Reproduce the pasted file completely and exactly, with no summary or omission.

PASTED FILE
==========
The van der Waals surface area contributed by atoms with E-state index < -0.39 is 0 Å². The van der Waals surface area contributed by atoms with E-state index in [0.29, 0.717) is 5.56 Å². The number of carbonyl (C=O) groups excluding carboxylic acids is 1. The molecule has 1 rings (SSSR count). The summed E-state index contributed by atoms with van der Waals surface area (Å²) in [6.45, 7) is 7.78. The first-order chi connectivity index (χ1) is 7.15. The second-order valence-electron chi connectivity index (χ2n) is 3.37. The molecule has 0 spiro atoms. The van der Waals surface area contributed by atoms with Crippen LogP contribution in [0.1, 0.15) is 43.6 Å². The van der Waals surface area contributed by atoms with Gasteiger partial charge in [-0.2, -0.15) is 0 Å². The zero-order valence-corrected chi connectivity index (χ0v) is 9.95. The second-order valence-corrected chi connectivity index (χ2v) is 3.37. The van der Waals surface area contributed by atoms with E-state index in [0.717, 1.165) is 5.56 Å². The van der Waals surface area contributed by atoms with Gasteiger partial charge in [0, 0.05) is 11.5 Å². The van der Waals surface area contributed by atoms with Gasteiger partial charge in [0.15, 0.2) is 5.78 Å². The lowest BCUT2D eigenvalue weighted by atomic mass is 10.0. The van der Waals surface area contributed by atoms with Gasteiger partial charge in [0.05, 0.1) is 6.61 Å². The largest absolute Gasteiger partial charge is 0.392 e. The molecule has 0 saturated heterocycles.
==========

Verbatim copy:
The van der Waals surface area contributed by atoms with E-state index < -0.39 is 0 Å². The van der Waals surface area contributed by atoms with E-state index in [0.29, 0.717) is 5.56 Å². The number of carbonyl (C=O) groups excluding carboxylic acids is 1. The molecule has 1 rings (SSSR count). The summed E-state index contributed by atoms with van der Waals surface area (Å²) in [6.45, 7) is 7.78. The first-order chi connectivity index (χ1) is 7.15. The second-order valence-electron chi connectivity index (χ2n) is 3.37. The molecule has 0 spiro atoms. The van der Waals surface area contributed by atoms with Crippen LogP contribution in [0.1, 0.15) is 43.6 Å². The van der Waals surface area contributed by atoms with Gasteiger partial charge in [-0.2, -0.15) is 0 Å². The zero-order valence-corrected chi connectivity index (χ0v) is 9.95. The second-order valence-corrected chi connectivity index (χ2v) is 3.37. The van der Waals surface area contributed by atoms with E-state index in [0.717, 1.165) is 5.56 Å². The van der Waals surface area contributed by atoms with Gasteiger partial charge in [0, 0.05) is 11.5 Å². The van der Waals surface area contributed by atoms with Gasteiger partial charge in [0.15, 0.2) is 5.78 Å². The lowest BCUT2D eigenvalue weighted by atomic mass is 10.0. The van der Waals surface area contributed by atoms with Gasteiger partial charge in [0.05, 0.1) is 6.61 Å². The largest absolute Gasteiger partial charge is 0.392 e. The molecule has 0 saturated heterocycles.